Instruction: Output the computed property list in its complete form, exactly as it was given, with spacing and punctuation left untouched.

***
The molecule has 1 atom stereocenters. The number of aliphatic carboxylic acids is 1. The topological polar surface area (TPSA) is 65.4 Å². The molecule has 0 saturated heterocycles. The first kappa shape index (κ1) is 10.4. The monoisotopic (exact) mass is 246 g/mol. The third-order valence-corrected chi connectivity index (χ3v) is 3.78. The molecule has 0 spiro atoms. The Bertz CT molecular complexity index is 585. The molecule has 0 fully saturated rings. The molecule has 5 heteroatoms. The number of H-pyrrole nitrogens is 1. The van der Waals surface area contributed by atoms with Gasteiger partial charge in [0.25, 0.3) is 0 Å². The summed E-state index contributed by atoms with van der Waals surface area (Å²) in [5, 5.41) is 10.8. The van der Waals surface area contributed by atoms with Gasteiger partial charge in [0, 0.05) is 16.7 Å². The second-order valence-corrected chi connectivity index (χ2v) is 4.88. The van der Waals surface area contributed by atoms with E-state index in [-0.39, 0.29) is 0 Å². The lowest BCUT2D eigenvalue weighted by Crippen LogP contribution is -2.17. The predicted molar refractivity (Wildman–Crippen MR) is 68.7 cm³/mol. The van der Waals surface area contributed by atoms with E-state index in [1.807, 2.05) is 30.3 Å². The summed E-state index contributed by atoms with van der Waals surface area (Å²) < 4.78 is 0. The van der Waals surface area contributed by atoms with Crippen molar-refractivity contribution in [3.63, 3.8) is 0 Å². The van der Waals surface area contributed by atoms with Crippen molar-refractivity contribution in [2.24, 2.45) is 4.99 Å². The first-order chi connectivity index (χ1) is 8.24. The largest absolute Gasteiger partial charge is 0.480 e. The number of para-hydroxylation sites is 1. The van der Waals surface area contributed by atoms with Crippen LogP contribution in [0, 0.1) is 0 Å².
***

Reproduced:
The molecule has 1 atom stereocenters. The number of aliphatic carboxylic acids is 1. The topological polar surface area (TPSA) is 65.4 Å². The molecule has 0 saturated heterocycles. The first kappa shape index (κ1) is 10.4. The monoisotopic (exact) mass is 246 g/mol. The third-order valence-corrected chi connectivity index (χ3v) is 3.78. The molecule has 0 spiro atoms. The Bertz CT molecular complexity index is 585. The molecule has 0 fully saturated rings. The molecule has 5 heteroatoms. The number of H-pyrrole nitrogens is 1. The van der Waals surface area contributed by atoms with Gasteiger partial charge in [0.25, 0.3) is 0 Å². The summed E-state index contributed by atoms with van der Waals surface area (Å²) in [5, 5.41) is 10.8. The van der Waals surface area contributed by atoms with Gasteiger partial charge in [0, 0.05) is 16.7 Å². The second-order valence-corrected chi connectivity index (χ2v) is 4.88. The van der Waals surface area contributed by atoms with E-state index in [-0.39, 0.29) is 0 Å². The lowest BCUT2D eigenvalue weighted by Crippen LogP contribution is -2.17. The predicted molar refractivity (Wildman–Crippen MR) is 68.7 cm³/mol. The van der Waals surface area contributed by atoms with E-state index in [1.807, 2.05) is 30.3 Å². The summed E-state index contributed by atoms with van der Waals surface area (Å²) < 4.78 is 0. The van der Waals surface area contributed by atoms with Crippen molar-refractivity contribution in [3.63, 3.8) is 0 Å². The van der Waals surface area contributed by atoms with Crippen molar-refractivity contribution in [2.24, 2.45) is 4.99 Å². The first-order chi connectivity index (χ1) is 8.24. The largest absolute Gasteiger partial charge is 0.480 e. The number of para-hydroxylation sites is 1. The van der Waals surface area contributed by atoms with Crippen LogP contribution in [0, 0.1) is 0 Å².